Exodus News reports that ex-gays and religious-right activists will visit their congressmen and senators in Washington.

They will be exhorting our leaders to hear more than the lopsided viewpoint of the gay elite with regards to life, liberty and the pursuit of happiness.

Exodus avoids specifying the “lopsided viewpoint” that it opposes, and who the “gay elite” is. Instead, Exodus implies that nondiscrimination in employment and family policy somehow represents a threat to the life, liberty, and pursuit of happiness of ex-gays. Exodus does not explain how this is the case.

We are entering a new time. A time that recognizes the depth and complexity of a changeable sexual orientation. A time that recognizes the right to self-determination trumps gay orthodox demands. A time that increasingly authenticates the existence of people who are no longer gay.

This comment is ironic.

Ex-gay activist groups, including Exodus, have spoken out against proposed antidiscrimination laws that grant “self-determination” to gays.

Furthermore, Exodus again avoids spelling out what these gay “orthodox” demands are. And the organization’s use of the word “orthodox” to vaguely describe gay equal rights is illogical and self-contradictory. Exodus’ de facto present-day mission is to enforce what it considers sexual and religious orthodoxy — and, through discrimination and criminal penalties, to punish those who are not “orthodox.” Why isn’t Exodus proud of its orthodoxy?

There is one organization, Gay and Lesbian Alliance against Defamation, that pressures media companies and advertisers to deny time and space to antigay messages. A scattering of individual gay activists also share GLAAD’s approach. This tactic is arguably intolerant and a threat to free speech.

Nevertheless, Exodus News seems to me to be using isolated actions of intolerance as an excuse to make blanket statements about gays, and to avoid discussing its encouragement of discrimination and sexual and religious harassment by conservative Christians against gays of all faiths, including Christian gays.

To its credit, Exodus cites some facts.

There is, in fact, a two-year-old free-speech case in which a suburban Tampa bus service denied ad space to the antigay political organization Focus on the Family. The ad company that issued the refusal is owned by Clear Channel, a media conglomerate that also owns and tightly controls the nation’s largest network of radio stations — more than 1,000 of them.

Clear Channel is notorious among liberals for its frequent refusal to air their viewpoints and its firing of liberal talk-show hosts. This is something that Exodus would know, should it choose to understand the liberals that it wages war against.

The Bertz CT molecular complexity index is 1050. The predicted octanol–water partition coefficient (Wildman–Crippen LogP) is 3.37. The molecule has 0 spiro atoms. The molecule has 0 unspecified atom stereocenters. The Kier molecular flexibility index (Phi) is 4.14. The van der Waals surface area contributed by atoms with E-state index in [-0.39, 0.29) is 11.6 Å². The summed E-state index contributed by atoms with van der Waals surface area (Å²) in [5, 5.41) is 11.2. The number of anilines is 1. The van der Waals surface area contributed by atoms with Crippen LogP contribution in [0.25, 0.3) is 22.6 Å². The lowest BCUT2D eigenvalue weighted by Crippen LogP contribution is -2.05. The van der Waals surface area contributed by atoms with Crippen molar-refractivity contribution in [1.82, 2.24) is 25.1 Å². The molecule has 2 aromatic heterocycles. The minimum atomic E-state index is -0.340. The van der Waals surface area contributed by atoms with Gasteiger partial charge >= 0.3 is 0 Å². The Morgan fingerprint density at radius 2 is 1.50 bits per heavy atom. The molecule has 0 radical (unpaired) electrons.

Exodus is entitled to encourage ex-gays to exercise their political freedoms. However, the organization’s defense of free speech would be credible if the organization upheld the free-speech rights of all — including “liberals” and gays.

Comments submitted to XGW’s former blog location:

What Exodus is ignoring is that an ad has a different standard. Unless it is outright political, which Exodus can’t be without endangering its tax status, the claims must be provable. And the claim that change occurs in any predictible percentage of people who try should be provable. It is the sloth of Exodus on keeping figures that makes putting in ads risky.

Why are gay leaders an elite? They are elected by a board of directors who are accountable to the membership. Unlike Alan and Randy, who seem to have inheirited their offices. And are immune from ouster by the general membership.

Perhaps, we should recognize that Exodus is run by people who really have no concept of political philosophy. They just throw out stuff that sounds good. Behind it appears to be no systemic thought.

—Dale • 5/14/03; 7:19:01 PM

Dale, you said it all much more succinctly than I. I think you should write for this blog. 🙂

—Mike A. • 5/14/03; 8:22:16 PM

Thank you Mike, why not?

H L Mencken probably wrote more about Evangelical Christianity than any other reporter before 1950. I would recommend his essay Hills of Zion on the evolution debate.

Here are two quotes:

“It was hot weather when they tried the infidel Scopes at Dayton, Tenn., but I went down there very willingly, for I was eager to see something of evangelical Christianity as a going concern. In the big cities of the Republic, despite the endless efforts of consecrated men, it is laid up with a wasting disease. The very Sunday-school superintendents, taking jazz from the stealthy radio, shake their fire-proof legs; their pupils, moving into adolescence, no longer respond to the proliferating hormones by enlisting for missionary service in Africa, but resort to necking instead.”

“The preacher stopped at least, and there arose out the darkness a woman with her hair pulled back into a little tight knot. She began so quickly we couldn’t hear what she said, but soon her voice rose resonantly and we could follow her. She was denouncing the reading of books. Some wandering book agent, it appeared, had come to her cabin and tried to sell her a specimen of his wares. She refused to touch it. Why, indeed, read a book? If what was in it was true, then everything in it was already in the Bible. If it was false, then reading it would imperil the soul.”

—Dale • 5/14/03; 9:11:21 PM

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